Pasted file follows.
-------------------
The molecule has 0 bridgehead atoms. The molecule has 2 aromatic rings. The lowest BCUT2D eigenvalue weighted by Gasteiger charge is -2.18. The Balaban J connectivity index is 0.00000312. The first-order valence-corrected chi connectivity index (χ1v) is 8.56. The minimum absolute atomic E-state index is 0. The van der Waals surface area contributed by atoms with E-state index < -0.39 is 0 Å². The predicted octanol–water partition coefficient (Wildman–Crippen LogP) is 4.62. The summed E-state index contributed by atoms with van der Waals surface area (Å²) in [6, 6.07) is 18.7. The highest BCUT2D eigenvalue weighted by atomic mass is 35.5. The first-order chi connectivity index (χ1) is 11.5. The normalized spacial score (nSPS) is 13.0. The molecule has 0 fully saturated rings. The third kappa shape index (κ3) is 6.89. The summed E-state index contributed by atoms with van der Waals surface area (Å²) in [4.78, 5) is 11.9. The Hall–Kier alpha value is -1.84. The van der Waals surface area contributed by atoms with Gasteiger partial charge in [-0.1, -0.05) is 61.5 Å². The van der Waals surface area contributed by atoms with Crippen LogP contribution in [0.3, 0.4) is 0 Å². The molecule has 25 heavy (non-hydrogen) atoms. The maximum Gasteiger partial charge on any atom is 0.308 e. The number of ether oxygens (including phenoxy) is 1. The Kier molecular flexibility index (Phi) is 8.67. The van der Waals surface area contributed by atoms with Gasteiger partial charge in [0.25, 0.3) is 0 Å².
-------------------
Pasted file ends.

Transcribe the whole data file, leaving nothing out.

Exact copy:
The molecule has 0 bridgehead atoms. The molecule has 2 aromatic rings. The lowest BCUT2D eigenvalue weighted by Gasteiger charge is -2.18. The Balaban J connectivity index is 0.00000312. The first-order valence-corrected chi connectivity index (χ1v) is 8.56. The minimum absolute atomic E-state index is 0. The van der Waals surface area contributed by atoms with E-state index < -0.39 is 0 Å². The predicted octanol–water partition coefficient (Wildman–Crippen LogP) is 4.62. The summed E-state index contributed by atoms with van der Waals surface area (Å²) in [6, 6.07) is 18.7. The highest BCUT2D eigenvalue weighted by atomic mass is 35.5. The first-order chi connectivity index (χ1) is 11.5. The normalized spacial score (nSPS) is 13.0. The molecule has 0 fully saturated rings. The third kappa shape index (κ3) is 6.89. The summed E-state index contributed by atoms with van der Waals surface area (Å²) in [4.78, 5) is 11.9. The Hall–Kier alpha value is -1.84. The van der Waals surface area contributed by atoms with Gasteiger partial charge in [-0.1, -0.05) is 61.5 Å². The van der Waals surface area contributed by atoms with Crippen LogP contribution in [0.3, 0.4) is 0 Å². The molecule has 25 heavy (non-hydrogen) atoms. The maximum Gasteiger partial charge on any atom is 0.308 e. The number of ether oxygens (including phenoxy) is 1. The Kier molecular flexibility index (Phi) is 8.67. The van der Waals surface area contributed by atoms with Gasteiger partial charge in [0.25, 0.3) is 0 Å².